National Fisherman

The global seafood industry is under threat from climate change and ocean acidification, and reducing CO2 emissions is required to safeguard the industy's future, according to a report jointly published Wednesday by the Sustainable Fisheries Partnership, the University of Cambridge's Institute for Sustainability Leadership and Cambridge's Judge Business School.
 
The statement, based on findings from the recently released Intergovernmental Panel on Climate Change Fifth Assessment Report, discusses how the ocean's chemistry is changing at an unprecedented rate and how ocean acidification -- the result of carbon dioxide uptake from the air -- is putting many commercial fish and shellfish species at risk.
 
It states that the "projected rise in acidity by 2100 would be at least twice today's levels." And that acidification "is projected to drive a decline in global shellfish production between 2020 and 2060."
 
The report also highlights how oxygen-depleted "dead zone" areas, already occurring in the Gulf of Mexico, a re increasing.
 
The condition, which can inhibit growth in coastal ecosystems, is caused by high levels of nutrient runoff from land (in the Gulf, those nutrients are carried down by the Mississippi River) and then is "exacerbated by higher water temperatures and ocean acidification."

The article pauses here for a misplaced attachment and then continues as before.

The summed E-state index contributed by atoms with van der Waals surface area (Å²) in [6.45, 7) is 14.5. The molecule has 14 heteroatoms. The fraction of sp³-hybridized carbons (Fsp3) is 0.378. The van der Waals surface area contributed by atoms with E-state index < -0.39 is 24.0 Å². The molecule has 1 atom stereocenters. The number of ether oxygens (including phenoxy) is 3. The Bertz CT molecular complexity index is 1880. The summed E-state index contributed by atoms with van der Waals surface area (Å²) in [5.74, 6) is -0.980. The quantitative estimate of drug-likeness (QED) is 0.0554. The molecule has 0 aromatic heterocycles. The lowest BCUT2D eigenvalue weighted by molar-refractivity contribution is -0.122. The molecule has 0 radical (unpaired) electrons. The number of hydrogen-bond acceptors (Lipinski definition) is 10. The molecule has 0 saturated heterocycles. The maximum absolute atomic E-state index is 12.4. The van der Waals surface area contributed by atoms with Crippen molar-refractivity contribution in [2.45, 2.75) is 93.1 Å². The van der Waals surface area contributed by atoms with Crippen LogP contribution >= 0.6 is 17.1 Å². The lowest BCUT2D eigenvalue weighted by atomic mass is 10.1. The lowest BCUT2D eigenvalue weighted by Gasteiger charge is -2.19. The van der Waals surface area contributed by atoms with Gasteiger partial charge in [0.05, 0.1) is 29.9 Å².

Read the full story at Times-Picayune>>

National Fisherman Live

National Fisherman Live: 3/10/15

In this episode, Online Editor Leslie Taylor talks with Mike McLouglin, vice president of Dunlop Industrial and Protective Footwear.

National Fisherman Live: 2/24/15

In this episode:

March date set for disaster aid dispersal
Oregon LNG project could disrupt fishing
NOAA tweaks gear marking requirement
N.C. launches first commercial/recreational dock
Spiny lobster traps limits not well received

Inside the Industry

NMFS announced two changes in regulations that apply to federal fishing permit holders starting Aug. 26.

First, they have eliminated the requirement for vessel owners to submit “did not fish” reports for the months or weeks when their vessel was not fishing.

Some of the restrictions for upgrading vessels listed on federal fishing permits have also been removed.

Read more...

Alaskans will meet with British Columbia’s Minister of Energy and Mines, Bill Bennett, when he visits Juneau next week and will ask him to support an international review of mine developments in northwest British Columbia, upstream from Southeast Alaska along the Taku, Stikine and Unuk transboundary rivers.

Some Alaska fishing and environmental groups believe an international review is the best way to develop specific, binding commitments to ensure clean water, salmon, jobs and traditional and customary practices are not harmed by British Columbia mines and that adequate financial assurances are in place up front to cover long-term monitoring and compensation for damages.

Read more...
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